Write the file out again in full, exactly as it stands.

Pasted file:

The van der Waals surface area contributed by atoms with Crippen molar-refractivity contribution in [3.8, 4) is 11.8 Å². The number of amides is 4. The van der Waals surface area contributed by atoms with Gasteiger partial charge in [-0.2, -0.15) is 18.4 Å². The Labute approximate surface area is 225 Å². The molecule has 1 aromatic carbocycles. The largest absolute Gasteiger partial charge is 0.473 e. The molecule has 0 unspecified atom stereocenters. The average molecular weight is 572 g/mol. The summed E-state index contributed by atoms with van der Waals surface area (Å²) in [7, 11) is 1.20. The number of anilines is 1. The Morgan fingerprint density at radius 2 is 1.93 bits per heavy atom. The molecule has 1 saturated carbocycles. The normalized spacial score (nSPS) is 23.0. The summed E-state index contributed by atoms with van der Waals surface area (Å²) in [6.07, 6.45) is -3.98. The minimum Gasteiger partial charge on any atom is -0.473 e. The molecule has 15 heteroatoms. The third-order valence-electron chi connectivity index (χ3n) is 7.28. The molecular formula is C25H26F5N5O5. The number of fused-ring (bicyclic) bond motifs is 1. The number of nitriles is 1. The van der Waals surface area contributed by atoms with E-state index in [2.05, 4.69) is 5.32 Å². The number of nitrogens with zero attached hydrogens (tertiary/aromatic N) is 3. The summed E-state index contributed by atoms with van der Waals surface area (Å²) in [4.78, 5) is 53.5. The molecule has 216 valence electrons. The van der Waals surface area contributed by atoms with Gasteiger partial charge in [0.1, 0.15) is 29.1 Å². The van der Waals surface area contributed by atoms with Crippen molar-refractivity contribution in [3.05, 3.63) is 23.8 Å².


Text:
The van der Waals surface area contributed by atoms with Crippen molar-refractivity contribution in [3.8, 4) is 11.8 Å². The number of amides is 4. The van der Waals surface area contributed by atoms with Gasteiger partial charge in [-0.2, -0.15) is 18.4 Å². The Labute approximate surface area is 225 Å². The molecule has 1 aromatic carbocycles. The largest absolute Gasteiger partial charge is 0.473 e. The molecule has 0 unspecified atom stereocenters. The average molecular weight is 572 g/mol. The summed E-state index contributed by atoms with van der Waals surface area (Å²) in [7, 11) is 1.20. The number of anilines is 1. The Morgan fingerprint density at radius 2 is 1.93 bits per heavy atom. The molecule has 1 saturated carbocycles. The normalized spacial score (nSPS) is 23.0. The summed E-state index contributed by atoms with van der Waals surface area (Å²) in [6.07, 6.45) is -3.98. The minimum Gasteiger partial charge on any atom is -0.473 e. The molecule has 15 heteroatoms. The third-order valence-electron chi connectivity index (χ3n) is 7.28. The molecular formula is C25H26F5N5O5. The number of fused-ring (bicyclic) bond motifs is 1. The number of nitriles is 1. The van der Waals surface area contributed by atoms with E-state index in [2.05, 4.69) is 5.32 Å². The number of nitrogens with zero attached hydrogens (tertiary/aromatic N) is 3. The summed E-state index contributed by atoms with van der Waals surface area (Å²) in [4.78, 5) is 53.5. The molecule has 216 valence electrons. The van der Waals surface area contributed by atoms with Gasteiger partial charge in [0.1, 0.15) is 29.1 Å². The van der Waals surface area contributed by atoms with Crippen molar-refractivity contribution in [3.05, 3.63) is 23.8 Å².